What Real Estate Ads Really Mean

What Real Estate Ads REALLY mean | Homebuyer Tips

As a homebuyer, have you ever experienced reading descriptions of properties, only to find out upon walking in that it’s nothing like advertised? It’s the old bait and switch that a lot of realtors do in their real estate ads. In today’s video, let’s talk all about the words that we, as realtors, use to get people to come and look at the property, get all excited before they walk in, and what those words really mean.

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1. Location, location, location.

Let’s kick this post off with the number one rule of real estate: location, location, location. Any time you see those three words at the very beginning of the description, it probably means that that’s the number one selling point of the house. Well if all you care about is the coordinates in the city that you live in, that can be the house for you. However, it can also be the ONLY selling point of the house and everything else after it isn’t going to be up to snuff.

2. Opportunity

If you see the word opportunity in real estate ads, or something around improving, or a boundless opportunity, it could mean that the seller expects you to pay them for all the potential ideas that they had, projects that they thought about doing, but never actually did. Be warned.

3. Conveniently-located

Similar to the location idea, if something is conveniently located near something, it probably means you’re catching street noise, BART noise, or some other kind of noise from whatever you’re conveniently located to.

4. Low maintenance

Now, speaking of landscaping, low maintenance is something that comes up all the time in the description of the house. However, it often means that it’s just a concrete slab in the backyard with a couple of planter boxes or a big dirt patch. You’ve been warned.

5. Napa-like or Tahoesque

On the opposite side of low maintenance, when someone describes their landscaping as Napa-like or Tahoesque, that actually means maintenance nightmare. Think that you’re absolutely going to need to hire a gardener. What’s bad? It’s not just the mow and blow kind. You’re looking for someone who actually knows what plants to cut, when to cut, and what plants to move to what part of the yard later. So if you’re not the green thumb type of person but you want that Napa-like opportunity, I don’t really know how it’s going to work out for you for that one.

6. Deep Lot

Speaking of the yard, when you see something advertised as a deep lot, make sure you know where it is located first. Because generally speaking, if a house has a deep lot, it just means that you have a lot of dirt to maintain and pay taxes on. It could just get expensive for a variety of reasons. This is especially true if you’re up in Oakland or the Berkeley Hills where you have to maintain a fire barrier if you’re on the uphill or the downhill sides.

7. Soaring Ceilings

This is a good one that comes up all the time. Unfortunately, soaring ceilings aren’t really that tall all the time. Generally speaking, “soaring ceilings” can mean anything over eight feet. For context, if you’re playing pool and you put your cue up, you’re actually going to hit that ceiling. So don’t get too excited and keep that in mind.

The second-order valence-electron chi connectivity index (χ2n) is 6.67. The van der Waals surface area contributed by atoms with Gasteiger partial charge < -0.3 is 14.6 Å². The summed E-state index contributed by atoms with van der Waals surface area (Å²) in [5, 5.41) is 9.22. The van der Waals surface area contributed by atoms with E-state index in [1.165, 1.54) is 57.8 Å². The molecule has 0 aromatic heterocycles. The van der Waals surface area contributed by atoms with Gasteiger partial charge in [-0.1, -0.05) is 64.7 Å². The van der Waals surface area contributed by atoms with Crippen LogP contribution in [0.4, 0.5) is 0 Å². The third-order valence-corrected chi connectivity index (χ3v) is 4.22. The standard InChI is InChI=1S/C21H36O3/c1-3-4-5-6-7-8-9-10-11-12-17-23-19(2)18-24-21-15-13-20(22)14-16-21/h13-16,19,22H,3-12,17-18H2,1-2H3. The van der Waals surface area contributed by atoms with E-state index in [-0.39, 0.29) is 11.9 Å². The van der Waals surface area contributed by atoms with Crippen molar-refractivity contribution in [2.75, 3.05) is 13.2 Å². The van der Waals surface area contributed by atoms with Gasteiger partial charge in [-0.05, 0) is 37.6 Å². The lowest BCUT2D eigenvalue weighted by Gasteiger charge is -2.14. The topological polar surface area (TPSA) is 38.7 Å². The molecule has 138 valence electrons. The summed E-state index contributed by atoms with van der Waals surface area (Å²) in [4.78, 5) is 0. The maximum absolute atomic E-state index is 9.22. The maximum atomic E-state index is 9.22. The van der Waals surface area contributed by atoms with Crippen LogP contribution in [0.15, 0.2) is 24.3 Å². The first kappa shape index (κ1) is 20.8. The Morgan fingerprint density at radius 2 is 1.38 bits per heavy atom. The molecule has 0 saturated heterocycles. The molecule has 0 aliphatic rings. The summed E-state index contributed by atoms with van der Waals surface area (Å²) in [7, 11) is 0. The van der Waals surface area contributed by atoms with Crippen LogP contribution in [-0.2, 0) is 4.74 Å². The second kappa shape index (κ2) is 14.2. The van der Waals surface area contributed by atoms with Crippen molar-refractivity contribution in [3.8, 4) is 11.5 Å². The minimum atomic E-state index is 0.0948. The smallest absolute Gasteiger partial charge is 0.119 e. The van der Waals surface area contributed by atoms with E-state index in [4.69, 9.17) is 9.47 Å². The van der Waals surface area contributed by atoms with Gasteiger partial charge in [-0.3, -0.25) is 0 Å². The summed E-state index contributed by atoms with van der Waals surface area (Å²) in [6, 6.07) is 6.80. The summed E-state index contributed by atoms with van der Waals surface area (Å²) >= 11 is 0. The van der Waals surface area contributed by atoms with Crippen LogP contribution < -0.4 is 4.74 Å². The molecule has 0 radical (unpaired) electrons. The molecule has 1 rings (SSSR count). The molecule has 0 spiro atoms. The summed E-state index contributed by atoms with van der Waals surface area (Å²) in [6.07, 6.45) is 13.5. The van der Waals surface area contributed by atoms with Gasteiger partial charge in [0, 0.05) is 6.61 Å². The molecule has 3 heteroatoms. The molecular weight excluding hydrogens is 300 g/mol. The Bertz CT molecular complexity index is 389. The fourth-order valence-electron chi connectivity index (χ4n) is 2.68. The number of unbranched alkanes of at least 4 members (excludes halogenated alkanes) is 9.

8. Desirable or Sought-after

When you see the word desirable or sought-after, they’re probably just referring to something they’re trying to build up a little bit of energy in. It could be something that someone else or a specific group of people want, but it’s not really that sought-after by everyone. And after all, if something is really desirable, they don’t really need to say that it’s desirable, right?

9. Sun-drenched

That can sound like a really good thing, right? Well, probably. However, it can also mean that the house is going to stay hot until 9:00 p.m. because most houses around here in East Bay don’t have an A.C. So if you see the word sun-drenched, make sure that you consider the orientation of the house first before you make an offer. Or at least, walk in to the house in the heat of the afternoon to check because it’s probably going to be pretty hot.

10. Newer

Any time someone uses the word newer to describe an upgrade or something that they did, it means it was done in the last 10 years. Generally speaking, it’s not new if it’s over a year old. So any time you see someone say they did a newer roof, go dig in on the disclosure first—you’ve been warned on that one.

 

11. Cozy or cottage-like

One word: small.

I hope my video about what real estate ads really mean has helped you.

If I can give you more context on the process of buying or selling your home, please do not hesitate to reach out. My information is below. 

Here’s to all your success!

Best,

Hans Struzyna,

The market has shifted and you need to be aware of where we are going. I have created a free resource packed with all the information I tell all my clients when they start shopping.

Download my COVID Era Buyers Guide:

(510) 768 - 8228
DRE # 020284245
EastBayHans@gmail.com